Investigation into handling of ‘honour killing’

THE INDEPENDENT Police Complaints Commission is to probe whether police could have saved ‘honour’ victim Banaz Mahmod.

The 20-year-old was murdered by her father and uncle last year after falling in love with the wrong man.

Her father Mahmod Mahmod, and uncle Ari Mahmod, both from Mitcham, south London, were convicted of her murder earlier this month.

Banaz allegedly told police she feared for her life four times before she disappeared from her London home in January 2006.

Her body was found three months later buried in a suitcase in a Birmingham garden.

She had been strangled.

Jurors at the trial earlier this month were not told about a letter sent to the police on 12 December 2005 in which Banaz named three men she believed were going to kill her.

She named Mohamad Hama, who admitted his part in the crime, and Omar Hussein and Mohammed Ali who are believed to have fled the country.

Earlier that month Banaz contacted police directly saying she believed her life was in danger. Officers subsequently visited her home but her mother Behya refused to let them in.

Banaz’s boyfriend, Rahmat Sulemani, was also critical of the police saying they had been warned of the danger but did nothing.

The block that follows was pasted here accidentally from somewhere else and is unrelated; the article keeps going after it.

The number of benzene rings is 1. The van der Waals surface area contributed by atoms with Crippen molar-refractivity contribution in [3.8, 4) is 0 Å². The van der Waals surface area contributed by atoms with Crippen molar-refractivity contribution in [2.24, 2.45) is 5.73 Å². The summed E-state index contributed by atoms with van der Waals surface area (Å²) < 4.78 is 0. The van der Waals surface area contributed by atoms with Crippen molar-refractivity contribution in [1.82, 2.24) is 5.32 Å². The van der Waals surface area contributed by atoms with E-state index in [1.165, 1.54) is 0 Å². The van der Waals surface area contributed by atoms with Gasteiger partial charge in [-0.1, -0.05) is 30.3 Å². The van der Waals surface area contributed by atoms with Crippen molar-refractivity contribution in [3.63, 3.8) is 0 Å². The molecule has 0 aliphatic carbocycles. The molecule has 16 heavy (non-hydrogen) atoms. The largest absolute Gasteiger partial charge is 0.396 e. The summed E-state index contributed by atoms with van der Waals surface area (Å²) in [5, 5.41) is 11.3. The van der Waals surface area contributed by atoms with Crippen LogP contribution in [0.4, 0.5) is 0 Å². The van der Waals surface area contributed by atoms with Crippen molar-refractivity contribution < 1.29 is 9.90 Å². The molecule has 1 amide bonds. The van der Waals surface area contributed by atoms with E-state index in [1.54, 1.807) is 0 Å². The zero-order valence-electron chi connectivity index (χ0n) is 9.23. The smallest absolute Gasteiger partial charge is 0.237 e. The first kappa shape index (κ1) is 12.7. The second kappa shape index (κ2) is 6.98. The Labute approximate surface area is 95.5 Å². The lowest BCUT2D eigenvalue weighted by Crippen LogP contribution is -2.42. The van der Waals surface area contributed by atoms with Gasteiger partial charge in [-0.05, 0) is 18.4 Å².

Speaking after the conviction of Banaz’s father and uncle, he said he was told by officers to “stay quiet” after reporting his girlfriend missing.

“I went to the police station and said to them, ‘I am worried about my girlfriend’s life’. I told them what happened to me”, he said referring to the time he was threatened. “Her parents said that she’d gone shopping. I said ‘no way, they are lying’.

“I remember a couple of times police officers said ‘stay quiet’. Literally, I was harassing them. I know I felt inside of me that she was gone.”

Banaz’s body was found three months later buried in a Birmingham back garden.

He said he hoped Banaz’s death would lead police to take the crime more seriously.

“I hope that police are going to take this more seriously now because it is a serious thing and it is happening every day in Britain. We just can’t accept that here in modern society”, he said.

“If somebody’s going to go to the police and complain and say they are threatened by someone and they fear for their lives, I just hope that they are going to take things more seriously and do something before it’s too late.”

Speaking about the internal investigation IPCC Commissioner Nicola Williams said: “I will ensure that our investigation fully examines all contact between her and the Metropolitan Police Service to determine whether anything could or should have been handled differently.”


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